Putin: Israel's nuclear weapons just make it a target

Russian president: Syria's WMDs a counter to Israel's alleged nukes, which create "foreign policy problems."

September 19, 2013 21:23
2 minute read.
Russian President Vladimir Putin

Putin 521. (photo credit: REUTERS)


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Russian President Vladimir Putin said on Thursday that Israel’s alleged nuclear weapons stockpile only serves to make the Jewish state “a target” and creates “foreign policy problems.”

Putin’s comments, reported by AFP, came in response to questions from reporters on the US and Russia-brokered deal to put Syria’s chemical weapons arsenal under international supervision.

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According to AFP, Putin said that Syria had developed chemical weapons “as an alternative to the nuclear weapons of Israel.”

The Russian president claimed that “the technical advantage of Israel – we need to say this directly – is such that it doesn’t need nuclear weapons. Israel is already in a technical military sense several heads above the countries in the region.”

Putin added that “nuclear weapons just make it a target. They just create foreign policy problems.”

The chemical weapons deal with Syria has increased pressure on Israel to join the Nuclear Non-Proliferation Treaty.

Some 190 states have joined the NPT, whose goal is to prevent the spread of nuclear weapons and weapons technology.


Of the world’s nuclear powers, only four have not joined the treaty. Of these, India, Pakistan and North Korea have all openly tested nuclear weapons. Israel continues with its policy of nuclear ambiguity.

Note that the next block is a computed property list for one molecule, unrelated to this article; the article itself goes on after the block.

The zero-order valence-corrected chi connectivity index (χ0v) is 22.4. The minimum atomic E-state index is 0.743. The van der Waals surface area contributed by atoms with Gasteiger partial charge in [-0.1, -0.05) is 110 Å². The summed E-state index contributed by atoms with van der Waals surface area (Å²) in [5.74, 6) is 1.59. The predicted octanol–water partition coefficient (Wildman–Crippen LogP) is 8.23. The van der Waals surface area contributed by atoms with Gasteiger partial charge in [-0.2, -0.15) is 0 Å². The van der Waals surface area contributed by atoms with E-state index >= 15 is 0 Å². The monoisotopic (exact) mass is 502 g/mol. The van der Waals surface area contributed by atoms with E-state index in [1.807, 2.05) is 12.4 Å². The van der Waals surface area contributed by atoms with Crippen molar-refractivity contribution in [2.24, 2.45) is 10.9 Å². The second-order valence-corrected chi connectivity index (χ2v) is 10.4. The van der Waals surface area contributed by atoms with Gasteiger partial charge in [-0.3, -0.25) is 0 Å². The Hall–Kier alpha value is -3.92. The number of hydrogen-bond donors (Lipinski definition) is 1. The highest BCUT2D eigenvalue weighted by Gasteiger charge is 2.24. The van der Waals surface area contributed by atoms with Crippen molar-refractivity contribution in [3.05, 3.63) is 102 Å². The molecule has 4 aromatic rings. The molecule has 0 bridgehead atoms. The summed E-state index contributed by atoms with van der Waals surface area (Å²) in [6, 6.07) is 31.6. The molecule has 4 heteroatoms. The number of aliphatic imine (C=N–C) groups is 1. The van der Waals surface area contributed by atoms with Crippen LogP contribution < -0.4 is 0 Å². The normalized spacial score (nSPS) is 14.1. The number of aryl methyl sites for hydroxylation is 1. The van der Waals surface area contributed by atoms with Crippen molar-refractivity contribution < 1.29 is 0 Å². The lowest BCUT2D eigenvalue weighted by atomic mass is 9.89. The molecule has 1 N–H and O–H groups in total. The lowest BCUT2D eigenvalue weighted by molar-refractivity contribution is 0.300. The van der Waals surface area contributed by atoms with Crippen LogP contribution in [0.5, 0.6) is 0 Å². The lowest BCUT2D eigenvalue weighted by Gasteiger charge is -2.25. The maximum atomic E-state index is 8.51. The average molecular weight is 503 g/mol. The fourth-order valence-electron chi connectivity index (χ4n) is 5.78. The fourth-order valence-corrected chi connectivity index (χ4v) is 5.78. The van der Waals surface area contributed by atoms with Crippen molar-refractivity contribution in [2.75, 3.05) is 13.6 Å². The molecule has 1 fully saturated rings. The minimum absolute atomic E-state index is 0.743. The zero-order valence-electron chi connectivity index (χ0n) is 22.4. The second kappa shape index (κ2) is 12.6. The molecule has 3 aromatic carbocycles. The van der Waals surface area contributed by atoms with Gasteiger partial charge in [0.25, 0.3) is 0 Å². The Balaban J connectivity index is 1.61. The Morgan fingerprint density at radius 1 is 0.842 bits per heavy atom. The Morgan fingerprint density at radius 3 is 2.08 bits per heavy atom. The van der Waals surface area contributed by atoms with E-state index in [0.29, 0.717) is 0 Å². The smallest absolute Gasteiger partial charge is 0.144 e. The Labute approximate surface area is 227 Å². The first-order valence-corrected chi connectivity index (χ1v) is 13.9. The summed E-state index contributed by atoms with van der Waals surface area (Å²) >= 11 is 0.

Israel has refused to sign the NPT despite pressure from the international community.

However, when it comes to the Chemical Weapons Convention, the country might be more flexible.

“Israel has an interest in a chemical free zone as opposed to a nuclear-free zone,” Eitan Barak, a professor of international relations from Hebrew University said.

“That would leave Israel with its alleged monopoly on nuclear weapons,” he said.

The state has always kept a low profile when it comes to its own chemical weapons program. They signed the CWC in 1982 but never ratified it, which means that Israel considers itself bound by the spirit of the treaty, but not legally obligated to observe it.

“The main pretext for Israel’s refusal to ratify the treaty was the Syrian arsenal,” Eitan Barak, a professor of international relations from Hebrew University, told The Media Line. “Israel says Syria is a neighboring country, hostile, with a large arsenal of chemical weapons and we need to be able to retaliate.”

He said that given Israel’s pharmaceutical success, it is likely that the state has a significant arsenal of these armaments. Local officials say that efforts to force it to join the CWC are duplicitous.

Linda Gradstein/The Media Line contributed to this report.

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